Sleep problems could be a major factor in explaining why more than 60 percent of firefighter deaths are caused by heart attacks and traffic accidents, a new study published in The Journal of Clinical Sleep Medicine has found.
Researchers sampled almost 7,000 firefighters across the U.S. and examined how many tested positive for sleep disorders such as obstructive sleep apnea, insomnia, shift-work disorder and restless leg syndrome, the New York Times reports.
They found that 37 percent of firefighters suffered from at least one type of sleep disorder.
“Our findings demonstrate the impact of common sleep disorders on firefighter health and safety, and their connection to the two leading causes of death among firefighters,” said lead author Laura K. Barger. “Unfortunately, more than 80% of firefighters who screened positive for a common sleep disorder were undiagnosed and untreated.”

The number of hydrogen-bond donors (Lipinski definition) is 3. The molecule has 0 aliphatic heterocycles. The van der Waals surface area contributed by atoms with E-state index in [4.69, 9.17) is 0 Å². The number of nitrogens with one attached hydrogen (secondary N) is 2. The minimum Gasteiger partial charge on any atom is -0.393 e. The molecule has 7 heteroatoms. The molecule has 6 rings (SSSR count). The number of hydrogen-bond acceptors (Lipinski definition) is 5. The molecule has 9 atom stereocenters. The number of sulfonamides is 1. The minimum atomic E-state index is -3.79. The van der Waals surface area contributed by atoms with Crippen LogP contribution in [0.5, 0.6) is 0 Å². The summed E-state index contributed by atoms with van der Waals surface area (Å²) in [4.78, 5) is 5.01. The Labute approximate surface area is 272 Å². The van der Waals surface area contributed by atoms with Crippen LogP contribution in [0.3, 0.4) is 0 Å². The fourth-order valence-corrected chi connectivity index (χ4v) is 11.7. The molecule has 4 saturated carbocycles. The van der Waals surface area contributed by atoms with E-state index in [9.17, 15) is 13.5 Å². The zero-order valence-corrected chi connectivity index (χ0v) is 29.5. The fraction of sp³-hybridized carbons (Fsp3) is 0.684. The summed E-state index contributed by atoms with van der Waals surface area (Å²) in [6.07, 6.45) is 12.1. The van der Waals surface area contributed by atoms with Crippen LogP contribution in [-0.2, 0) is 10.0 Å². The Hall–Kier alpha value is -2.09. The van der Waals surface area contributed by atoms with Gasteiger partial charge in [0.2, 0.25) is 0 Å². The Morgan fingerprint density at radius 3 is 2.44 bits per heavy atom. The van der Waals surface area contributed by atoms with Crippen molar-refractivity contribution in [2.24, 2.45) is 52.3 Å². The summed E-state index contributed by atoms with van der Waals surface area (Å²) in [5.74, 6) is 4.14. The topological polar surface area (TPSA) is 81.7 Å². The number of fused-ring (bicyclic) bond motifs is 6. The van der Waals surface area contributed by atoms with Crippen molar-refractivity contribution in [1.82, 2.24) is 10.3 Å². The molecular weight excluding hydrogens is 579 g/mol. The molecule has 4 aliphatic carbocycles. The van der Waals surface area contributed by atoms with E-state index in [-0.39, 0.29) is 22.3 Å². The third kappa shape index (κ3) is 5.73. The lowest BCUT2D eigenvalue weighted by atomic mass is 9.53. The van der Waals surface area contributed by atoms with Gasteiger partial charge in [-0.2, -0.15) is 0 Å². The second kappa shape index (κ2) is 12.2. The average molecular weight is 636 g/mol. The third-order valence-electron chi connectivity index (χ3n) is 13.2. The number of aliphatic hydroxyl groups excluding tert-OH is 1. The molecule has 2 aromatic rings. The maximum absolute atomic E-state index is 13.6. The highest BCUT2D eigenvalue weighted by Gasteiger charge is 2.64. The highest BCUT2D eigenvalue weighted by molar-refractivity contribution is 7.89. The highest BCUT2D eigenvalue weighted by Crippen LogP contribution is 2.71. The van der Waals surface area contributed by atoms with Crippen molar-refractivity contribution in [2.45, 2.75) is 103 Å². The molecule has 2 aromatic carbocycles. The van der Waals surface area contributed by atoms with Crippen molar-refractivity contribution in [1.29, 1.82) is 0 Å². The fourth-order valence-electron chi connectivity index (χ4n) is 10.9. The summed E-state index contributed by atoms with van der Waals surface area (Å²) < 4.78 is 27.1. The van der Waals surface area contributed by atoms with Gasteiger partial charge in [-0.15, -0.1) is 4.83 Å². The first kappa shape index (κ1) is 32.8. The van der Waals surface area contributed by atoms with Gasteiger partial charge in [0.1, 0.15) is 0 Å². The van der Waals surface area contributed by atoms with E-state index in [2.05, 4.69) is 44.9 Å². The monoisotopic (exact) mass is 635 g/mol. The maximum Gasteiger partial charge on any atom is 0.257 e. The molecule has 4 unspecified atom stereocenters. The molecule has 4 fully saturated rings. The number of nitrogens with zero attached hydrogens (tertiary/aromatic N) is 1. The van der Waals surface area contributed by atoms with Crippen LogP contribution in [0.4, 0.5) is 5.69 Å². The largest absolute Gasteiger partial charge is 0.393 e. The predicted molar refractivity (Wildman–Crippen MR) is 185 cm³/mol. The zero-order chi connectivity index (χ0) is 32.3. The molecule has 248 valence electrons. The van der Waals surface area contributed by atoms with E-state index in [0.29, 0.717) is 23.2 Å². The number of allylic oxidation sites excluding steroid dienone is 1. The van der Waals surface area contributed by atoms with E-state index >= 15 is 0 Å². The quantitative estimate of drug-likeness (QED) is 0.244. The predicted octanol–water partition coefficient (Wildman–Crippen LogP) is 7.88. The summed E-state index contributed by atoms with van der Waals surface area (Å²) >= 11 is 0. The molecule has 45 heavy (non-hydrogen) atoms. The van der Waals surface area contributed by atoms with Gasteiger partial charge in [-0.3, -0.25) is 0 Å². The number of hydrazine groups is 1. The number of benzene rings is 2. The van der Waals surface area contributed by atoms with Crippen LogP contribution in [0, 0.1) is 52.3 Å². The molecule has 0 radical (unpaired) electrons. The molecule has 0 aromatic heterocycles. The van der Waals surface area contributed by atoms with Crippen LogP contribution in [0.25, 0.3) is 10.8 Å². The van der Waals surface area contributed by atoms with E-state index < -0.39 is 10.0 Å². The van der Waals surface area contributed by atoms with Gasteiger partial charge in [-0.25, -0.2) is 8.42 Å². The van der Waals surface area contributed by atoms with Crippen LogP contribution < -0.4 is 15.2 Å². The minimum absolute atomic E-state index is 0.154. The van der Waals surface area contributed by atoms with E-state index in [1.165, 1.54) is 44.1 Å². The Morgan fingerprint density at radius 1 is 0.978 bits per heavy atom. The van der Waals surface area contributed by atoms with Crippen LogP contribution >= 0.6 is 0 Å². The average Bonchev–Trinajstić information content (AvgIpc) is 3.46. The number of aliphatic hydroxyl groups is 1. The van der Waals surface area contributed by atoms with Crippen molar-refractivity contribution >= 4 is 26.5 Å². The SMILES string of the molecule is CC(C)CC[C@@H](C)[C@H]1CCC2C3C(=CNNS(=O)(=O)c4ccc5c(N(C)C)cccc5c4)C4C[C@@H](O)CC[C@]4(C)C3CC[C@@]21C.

Barber’s team found that when compared with those who had a good night’s sleep, firefighters who had a sleep disorder were more likely to crash their car or fall asleep at the wheel.
They are also more likely to report serious health problems such as cardiovascular disease, diabetes, depression and anxiety.